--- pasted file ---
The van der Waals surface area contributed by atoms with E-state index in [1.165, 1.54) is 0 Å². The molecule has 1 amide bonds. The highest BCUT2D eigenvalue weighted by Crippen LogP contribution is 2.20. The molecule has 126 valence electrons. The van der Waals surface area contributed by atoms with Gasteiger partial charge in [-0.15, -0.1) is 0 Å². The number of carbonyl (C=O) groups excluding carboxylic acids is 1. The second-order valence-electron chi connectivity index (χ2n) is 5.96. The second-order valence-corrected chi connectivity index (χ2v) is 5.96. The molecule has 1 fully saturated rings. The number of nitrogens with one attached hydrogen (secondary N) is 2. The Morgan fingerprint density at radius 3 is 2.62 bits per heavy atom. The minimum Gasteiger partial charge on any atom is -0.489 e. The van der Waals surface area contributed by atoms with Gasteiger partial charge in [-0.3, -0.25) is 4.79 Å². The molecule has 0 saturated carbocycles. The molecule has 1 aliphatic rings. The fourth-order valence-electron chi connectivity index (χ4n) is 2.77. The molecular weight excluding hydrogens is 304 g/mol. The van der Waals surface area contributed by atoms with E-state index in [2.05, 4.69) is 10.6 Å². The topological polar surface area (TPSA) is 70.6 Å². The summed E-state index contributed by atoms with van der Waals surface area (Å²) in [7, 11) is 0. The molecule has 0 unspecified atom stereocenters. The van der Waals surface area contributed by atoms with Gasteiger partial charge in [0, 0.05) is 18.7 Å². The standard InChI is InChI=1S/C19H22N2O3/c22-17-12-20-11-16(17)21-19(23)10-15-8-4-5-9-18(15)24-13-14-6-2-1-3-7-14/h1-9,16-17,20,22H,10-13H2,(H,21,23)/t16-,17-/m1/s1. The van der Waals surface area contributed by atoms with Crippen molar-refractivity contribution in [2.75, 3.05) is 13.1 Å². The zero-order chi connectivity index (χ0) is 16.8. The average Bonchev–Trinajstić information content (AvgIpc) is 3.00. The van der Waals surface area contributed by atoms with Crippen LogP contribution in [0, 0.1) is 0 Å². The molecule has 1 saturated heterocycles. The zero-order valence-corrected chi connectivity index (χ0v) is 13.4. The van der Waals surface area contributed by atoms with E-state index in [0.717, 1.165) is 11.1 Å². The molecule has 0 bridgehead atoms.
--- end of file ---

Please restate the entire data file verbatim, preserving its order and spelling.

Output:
The van der Waals surface area contributed by atoms with E-state index in [1.165, 1.54) is 0 Å². The molecule has 1 amide bonds. The highest BCUT2D eigenvalue weighted by Crippen LogP contribution is 2.20. The molecule has 126 valence electrons. The van der Waals surface area contributed by atoms with Gasteiger partial charge in [-0.15, -0.1) is 0 Å². The number of carbonyl (C=O) groups excluding carboxylic acids is 1. The second-order valence-electron chi connectivity index (χ2n) is 5.96. The second-order valence-corrected chi connectivity index (χ2v) is 5.96. The molecule has 1 fully saturated rings. The number of nitrogens with one attached hydrogen (secondary N) is 2. The Morgan fingerprint density at radius 3 is 2.62 bits per heavy atom. The minimum Gasteiger partial charge on any atom is -0.489 e. The van der Waals surface area contributed by atoms with Gasteiger partial charge in [-0.3, -0.25) is 4.79 Å². The molecule has 0 saturated carbocycles. The molecule has 1 aliphatic rings. The fourth-order valence-electron chi connectivity index (χ4n) is 2.77. The molecular weight excluding hydrogens is 304 g/mol. The van der Waals surface area contributed by atoms with E-state index in [2.05, 4.69) is 10.6 Å². The topological polar surface area (TPSA) is 70.6 Å². The summed E-state index contributed by atoms with van der Waals surface area (Å²) in [7, 11) is 0. The molecule has 0 unspecified atom stereocenters. The van der Waals surface area contributed by atoms with Gasteiger partial charge in [0, 0.05) is 18.7 Å². The standard InChI is InChI=1S/C19H22N2O3/c22-17-12-20-11-16(17)21-19(23)10-15-8-4-5-9-18(15)24-13-14-6-2-1-3-7-14/h1-9,16-17,20,22H,10-13H2,(H,21,23)/t16-,17-/m1/s1. The van der Waals surface area contributed by atoms with Crippen molar-refractivity contribution in [2.75, 3.05) is 13.1 Å². The zero-order chi connectivity index (χ0) is 16.8. The average Bonchev–Trinajstić information content (AvgIpc) is 3.00. The van der Waals surface area contributed by atoms with Crippen LogP contribution in [0, 0.1) is 0 Å². The molecule has 1 saturated heterocycles. The zero-order valence-corrected chi connectivity index (χ0v) is 13.4. The van der Waals surface area contributed by atoms with E-state index in [0.717, 1.165) is 11.1 Å². The molecule has 0 bridgehead atoms.